Christianity broke with its Judaic rootsIn 325 AD, Constantine convened the First Council of Nicaea, which he directed through a bishop and imperial commissaries designated for that purpose. He turned the Council’s resolutions into state laws and assimilated the Church’s organization into that of his empire. From then on, the ecclesiastical provinces coincided with the imperial dioceses and provinces. The Church broke with its Judaic roots and developed a Christian anti-Semitism built on an already existing anti-Judaism. The army and civil administration soon acted as secular arms of the orthodox imperial Church against heretics. Monophysites, Arians and Donatists all suffered repression from the new Roman-Christian empire.
Historian Leopold von Ranke tells us that “on those spots where the Olympian gods were worshipped, amidst the very pillars which had supported their temples, arose shrines in memory of those who had scorned their worship and had resisted unto death.” This facilitated the fusion with the old state religion. That early Christianity also incorporated pagan customs, such as the cult of relics and the belief in miracles, which were very extensive in barbarian, grassroots rural areas.
The success of Christianity lay in the fact that it contained elements capable of satisfying all tastes, having incorporated rites, protocols and customs from multiple religious and secular traditions, not as mere syncretism but truly assimilating and fusing them. The rites that commemorated Jesus’ crucifixion and resurrection recalled the mystery religions. The figure of Mary, mother of Jesus, provided a softening female touch that evoked the female deities of the Greek and Roman pantheons. And the Christians’ austere customs coincided with those of the Stoics. Christianity was open to all, including slaves. The Pauline slogan of being “all things to all men” had been applied effectively and gave generous fruits.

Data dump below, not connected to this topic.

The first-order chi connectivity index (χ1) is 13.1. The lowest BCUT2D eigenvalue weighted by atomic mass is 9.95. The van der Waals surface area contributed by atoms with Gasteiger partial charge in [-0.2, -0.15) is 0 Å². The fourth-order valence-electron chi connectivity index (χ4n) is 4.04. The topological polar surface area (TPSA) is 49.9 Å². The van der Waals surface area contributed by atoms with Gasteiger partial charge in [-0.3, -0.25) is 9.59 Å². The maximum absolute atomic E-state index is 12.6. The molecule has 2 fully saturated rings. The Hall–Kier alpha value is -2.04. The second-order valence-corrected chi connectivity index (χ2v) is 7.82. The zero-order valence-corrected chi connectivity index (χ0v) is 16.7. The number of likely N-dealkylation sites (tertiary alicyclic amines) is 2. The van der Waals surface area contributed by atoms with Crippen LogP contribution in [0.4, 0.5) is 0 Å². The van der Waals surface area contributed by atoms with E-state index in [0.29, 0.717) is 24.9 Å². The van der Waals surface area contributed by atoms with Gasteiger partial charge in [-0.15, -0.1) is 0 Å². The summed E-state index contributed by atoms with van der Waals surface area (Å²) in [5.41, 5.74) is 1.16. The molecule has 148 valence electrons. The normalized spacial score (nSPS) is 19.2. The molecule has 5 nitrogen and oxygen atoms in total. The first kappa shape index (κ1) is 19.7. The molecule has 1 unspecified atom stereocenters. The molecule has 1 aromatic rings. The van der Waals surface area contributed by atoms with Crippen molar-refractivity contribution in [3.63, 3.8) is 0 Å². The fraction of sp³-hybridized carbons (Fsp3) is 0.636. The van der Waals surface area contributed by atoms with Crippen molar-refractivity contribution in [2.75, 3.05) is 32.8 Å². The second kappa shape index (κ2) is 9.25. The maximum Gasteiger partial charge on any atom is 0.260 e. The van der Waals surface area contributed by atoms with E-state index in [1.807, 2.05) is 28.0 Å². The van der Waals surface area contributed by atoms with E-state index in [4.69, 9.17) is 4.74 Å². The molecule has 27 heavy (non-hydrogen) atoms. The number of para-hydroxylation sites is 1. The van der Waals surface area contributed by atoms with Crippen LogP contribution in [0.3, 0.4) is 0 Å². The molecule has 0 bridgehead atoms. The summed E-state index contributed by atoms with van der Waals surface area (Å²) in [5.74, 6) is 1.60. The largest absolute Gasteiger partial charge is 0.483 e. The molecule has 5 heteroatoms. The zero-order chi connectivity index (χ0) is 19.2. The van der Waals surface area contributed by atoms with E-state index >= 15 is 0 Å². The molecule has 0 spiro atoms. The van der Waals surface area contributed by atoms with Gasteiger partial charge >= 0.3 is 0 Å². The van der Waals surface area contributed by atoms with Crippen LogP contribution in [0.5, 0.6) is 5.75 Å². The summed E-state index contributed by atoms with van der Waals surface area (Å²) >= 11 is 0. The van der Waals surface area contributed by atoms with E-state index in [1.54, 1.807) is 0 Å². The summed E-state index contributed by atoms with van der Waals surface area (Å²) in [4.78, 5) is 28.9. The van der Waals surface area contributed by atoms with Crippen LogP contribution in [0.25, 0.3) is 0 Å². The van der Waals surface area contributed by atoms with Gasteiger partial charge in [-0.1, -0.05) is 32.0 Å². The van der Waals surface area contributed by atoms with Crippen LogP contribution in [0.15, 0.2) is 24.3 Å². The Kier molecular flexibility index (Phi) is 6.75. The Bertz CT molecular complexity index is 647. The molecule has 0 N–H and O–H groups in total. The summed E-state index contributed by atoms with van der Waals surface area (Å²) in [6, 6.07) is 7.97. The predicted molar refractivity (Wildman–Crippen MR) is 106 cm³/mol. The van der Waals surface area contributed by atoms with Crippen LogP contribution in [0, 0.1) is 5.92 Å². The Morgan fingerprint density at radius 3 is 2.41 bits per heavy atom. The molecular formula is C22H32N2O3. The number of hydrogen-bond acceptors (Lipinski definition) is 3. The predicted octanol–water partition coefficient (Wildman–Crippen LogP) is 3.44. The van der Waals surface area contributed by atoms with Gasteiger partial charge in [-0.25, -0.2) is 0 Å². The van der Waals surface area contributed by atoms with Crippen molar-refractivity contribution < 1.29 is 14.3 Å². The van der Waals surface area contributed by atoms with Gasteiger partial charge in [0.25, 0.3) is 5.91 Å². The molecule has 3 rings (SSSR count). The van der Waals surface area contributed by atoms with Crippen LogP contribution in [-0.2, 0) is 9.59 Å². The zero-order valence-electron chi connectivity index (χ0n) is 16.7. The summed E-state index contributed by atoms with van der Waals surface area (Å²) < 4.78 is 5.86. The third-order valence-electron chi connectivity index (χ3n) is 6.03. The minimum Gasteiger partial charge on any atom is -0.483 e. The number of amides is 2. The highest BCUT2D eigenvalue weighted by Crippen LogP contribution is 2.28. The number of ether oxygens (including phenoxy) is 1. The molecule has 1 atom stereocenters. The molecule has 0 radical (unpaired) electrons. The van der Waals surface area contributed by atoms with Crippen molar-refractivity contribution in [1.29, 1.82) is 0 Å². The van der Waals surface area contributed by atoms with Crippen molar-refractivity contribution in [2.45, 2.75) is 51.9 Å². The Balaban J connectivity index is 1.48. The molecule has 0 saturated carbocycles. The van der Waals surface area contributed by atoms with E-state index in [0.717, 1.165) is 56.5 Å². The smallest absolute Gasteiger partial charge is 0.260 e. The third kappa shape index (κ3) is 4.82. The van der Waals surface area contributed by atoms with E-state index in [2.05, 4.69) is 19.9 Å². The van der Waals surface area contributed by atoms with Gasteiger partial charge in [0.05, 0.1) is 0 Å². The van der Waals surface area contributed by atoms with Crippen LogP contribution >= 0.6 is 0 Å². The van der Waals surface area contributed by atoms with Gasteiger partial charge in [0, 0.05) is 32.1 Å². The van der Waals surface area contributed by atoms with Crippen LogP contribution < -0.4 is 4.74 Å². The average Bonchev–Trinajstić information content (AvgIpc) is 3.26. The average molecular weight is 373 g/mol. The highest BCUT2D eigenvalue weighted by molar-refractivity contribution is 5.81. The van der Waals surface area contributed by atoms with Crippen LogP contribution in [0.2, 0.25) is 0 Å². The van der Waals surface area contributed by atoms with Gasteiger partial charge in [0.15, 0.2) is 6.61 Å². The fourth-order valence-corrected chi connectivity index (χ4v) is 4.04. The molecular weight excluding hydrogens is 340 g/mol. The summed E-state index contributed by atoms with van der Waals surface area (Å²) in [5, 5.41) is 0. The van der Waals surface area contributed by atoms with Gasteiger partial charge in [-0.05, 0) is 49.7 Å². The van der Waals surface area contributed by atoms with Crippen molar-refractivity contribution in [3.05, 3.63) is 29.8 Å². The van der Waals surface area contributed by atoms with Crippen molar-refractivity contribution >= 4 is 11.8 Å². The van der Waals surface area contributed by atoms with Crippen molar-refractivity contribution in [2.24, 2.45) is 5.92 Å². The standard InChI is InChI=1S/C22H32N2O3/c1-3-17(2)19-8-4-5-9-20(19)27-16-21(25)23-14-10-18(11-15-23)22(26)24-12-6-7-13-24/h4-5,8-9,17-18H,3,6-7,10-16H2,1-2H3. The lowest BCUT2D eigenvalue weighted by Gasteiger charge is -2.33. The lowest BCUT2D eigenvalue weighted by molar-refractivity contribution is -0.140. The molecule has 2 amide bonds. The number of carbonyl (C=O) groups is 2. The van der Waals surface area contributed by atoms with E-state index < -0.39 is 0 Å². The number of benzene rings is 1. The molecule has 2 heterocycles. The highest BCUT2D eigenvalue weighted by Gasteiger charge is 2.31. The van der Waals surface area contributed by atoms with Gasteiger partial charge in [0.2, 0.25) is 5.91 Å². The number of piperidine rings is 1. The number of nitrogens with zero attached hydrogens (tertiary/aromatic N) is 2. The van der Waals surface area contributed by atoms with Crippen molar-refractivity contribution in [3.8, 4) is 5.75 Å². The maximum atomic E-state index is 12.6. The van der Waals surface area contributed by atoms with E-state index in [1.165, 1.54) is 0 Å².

Syncretism is both a risk and a needAs Boff warns, this Christian syncretism implied the assimilation of both harmful foods and excreta. The integration into local contexts pushed towards barbarization, which was taken to the extreme of incorporating practices incompatible with the original Christianity: the Church’s participation in violence, ordeals and rituals of penitence. Divine justice and earthly justice became confused in the same savagery. And the peaceful Jesus of Nazareth was represented by a Roman military uniform.
The Roman cocktail was swarming with anti-Christian bacteria. But some church hierarchs felt so comfortable with the Roman institutions that they rescued some that had fallen into honorable disuse: Pope Leo I (440-461) took the title Pontifex Maximus after it had been renounced almost a century earlier by Emperor Gratian the Young, who considered it incompatible with Christianity. The fact is that once having taken the bull by the horns, Christianity was not so loyal to the legacy of Jesus, leaving three basic structures of Roman economic life unscathed: respect for private property, compliance with contracts and the legitimacy of profits.